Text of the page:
Richard Gere is free to go back to India -- and he may have a new reason to book a trip.
India's top court suspended an arrest warrant Friday against Gere, wanted for allegedly breaking public obscenity laws by kissing Bollywood actress Shilpa Shetty at a public AIDS awareness event last year.
"Gere is allowed to come and leave. He can't be arrested," said Anil Grover, an attorney for Shetty, after attending the Supreme Court proceedings.
Chief Justice K. G. Balakrishnan and Justice R. V. Raveendran indefinitely stayed the arrest warrant issued against the actor last year by a court in the northwestern Indian city of Jaipur, Grover told The Associated Press.
Gere embraced and kissed Shetty on her cheek at the public AIDS awareness event in New Delhi on April 15 last year, prompting Hindu hard-liners to allege the pair had offended the sensibilities of India's traditionally conservative culture. Hindu activists filed three cases against Gere and Shetty last year, including one in Jaipur.
Shortly after the cases were filed by Hindu activists, Gere apologized for any offense he may have caused, but he also said the whole controversy was manufactured by a small hard-line political party.
The 58-year-old Buddhist actor and longtime Tibetan supporter is a frequent visitor to India, promoting health issues and the cause of Tibetan exiles, tens of thousands of whom live in India.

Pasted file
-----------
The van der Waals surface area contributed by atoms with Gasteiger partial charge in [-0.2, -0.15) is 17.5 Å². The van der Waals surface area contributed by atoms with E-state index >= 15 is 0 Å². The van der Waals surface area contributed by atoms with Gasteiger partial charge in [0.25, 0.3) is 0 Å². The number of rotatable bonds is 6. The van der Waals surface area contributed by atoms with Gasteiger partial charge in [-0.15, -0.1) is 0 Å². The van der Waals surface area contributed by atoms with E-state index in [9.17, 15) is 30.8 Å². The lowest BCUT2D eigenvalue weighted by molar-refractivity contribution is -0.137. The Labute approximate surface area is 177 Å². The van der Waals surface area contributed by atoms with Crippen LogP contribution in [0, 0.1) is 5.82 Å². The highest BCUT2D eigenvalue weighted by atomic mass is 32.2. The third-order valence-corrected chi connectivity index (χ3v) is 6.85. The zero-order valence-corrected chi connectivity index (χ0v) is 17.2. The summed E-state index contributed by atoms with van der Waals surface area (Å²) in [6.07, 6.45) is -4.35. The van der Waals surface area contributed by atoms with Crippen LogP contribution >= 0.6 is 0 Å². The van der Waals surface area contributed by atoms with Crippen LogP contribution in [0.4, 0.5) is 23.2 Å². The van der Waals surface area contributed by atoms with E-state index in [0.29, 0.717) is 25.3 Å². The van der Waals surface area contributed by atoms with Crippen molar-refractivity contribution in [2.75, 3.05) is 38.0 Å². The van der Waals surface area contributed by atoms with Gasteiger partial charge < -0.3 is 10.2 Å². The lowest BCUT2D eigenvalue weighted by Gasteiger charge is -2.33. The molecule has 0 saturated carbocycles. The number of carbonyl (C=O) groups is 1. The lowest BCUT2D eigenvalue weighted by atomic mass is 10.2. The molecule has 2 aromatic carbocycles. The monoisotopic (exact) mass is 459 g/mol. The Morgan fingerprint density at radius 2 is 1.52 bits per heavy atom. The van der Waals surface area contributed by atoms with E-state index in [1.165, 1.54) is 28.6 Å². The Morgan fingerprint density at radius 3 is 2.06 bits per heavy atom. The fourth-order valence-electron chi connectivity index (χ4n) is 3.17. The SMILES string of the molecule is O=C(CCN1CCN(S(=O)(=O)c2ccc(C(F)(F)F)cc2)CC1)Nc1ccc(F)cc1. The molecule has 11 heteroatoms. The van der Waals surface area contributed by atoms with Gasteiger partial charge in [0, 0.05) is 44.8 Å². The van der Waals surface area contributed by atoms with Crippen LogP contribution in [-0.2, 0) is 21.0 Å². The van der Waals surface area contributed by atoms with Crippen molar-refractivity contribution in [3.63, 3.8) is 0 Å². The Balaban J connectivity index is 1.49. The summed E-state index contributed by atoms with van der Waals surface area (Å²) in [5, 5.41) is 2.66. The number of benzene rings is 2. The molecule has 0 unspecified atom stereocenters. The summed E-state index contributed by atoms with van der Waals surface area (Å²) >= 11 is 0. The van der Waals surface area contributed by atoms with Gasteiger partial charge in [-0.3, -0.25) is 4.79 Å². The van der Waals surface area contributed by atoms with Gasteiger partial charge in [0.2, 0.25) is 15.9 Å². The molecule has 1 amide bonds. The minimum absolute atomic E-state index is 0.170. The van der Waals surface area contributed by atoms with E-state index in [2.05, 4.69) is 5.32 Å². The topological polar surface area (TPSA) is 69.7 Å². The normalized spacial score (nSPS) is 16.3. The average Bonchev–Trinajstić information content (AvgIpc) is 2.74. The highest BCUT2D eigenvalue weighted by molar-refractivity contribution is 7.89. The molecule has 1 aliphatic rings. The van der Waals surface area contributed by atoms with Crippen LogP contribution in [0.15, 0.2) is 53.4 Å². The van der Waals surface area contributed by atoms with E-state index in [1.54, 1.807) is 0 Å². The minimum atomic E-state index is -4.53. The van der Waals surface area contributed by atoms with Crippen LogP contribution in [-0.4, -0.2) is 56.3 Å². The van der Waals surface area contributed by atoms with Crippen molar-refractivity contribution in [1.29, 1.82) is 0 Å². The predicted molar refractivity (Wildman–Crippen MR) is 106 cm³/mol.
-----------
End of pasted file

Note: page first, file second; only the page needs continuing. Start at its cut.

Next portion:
His publicist, Alan Nierob, said in an e-mail Friday to The Associated Press that Gere would have no comment on the matter. However, Gere did tell CNN he wasn't surprised protests led by Buddhist monks against Chinese rule in Tibet turned violent Friday.
"When you repress the people, they will explode," Gere told CNN. "All people will explode."
Eyewitness accounts and photos posted on the Internet portrayed a chaotic scene in Lhasa, the provincial capital, with crowds hurling rocks at security forces, hotels and restaurants. The U.S. Embassy said Americans had reported gunfire. U.S. government-funded Radio Free Asia reported two people killed.
Gere told the cable news network that "this is a time to be very clear with the Chinese."
"If you want to be a world power, you must behave in a certain way. This is not appropriate," said Gere, who co-founded the Tibet House and is board chairman of the International Campaign for Tibet.
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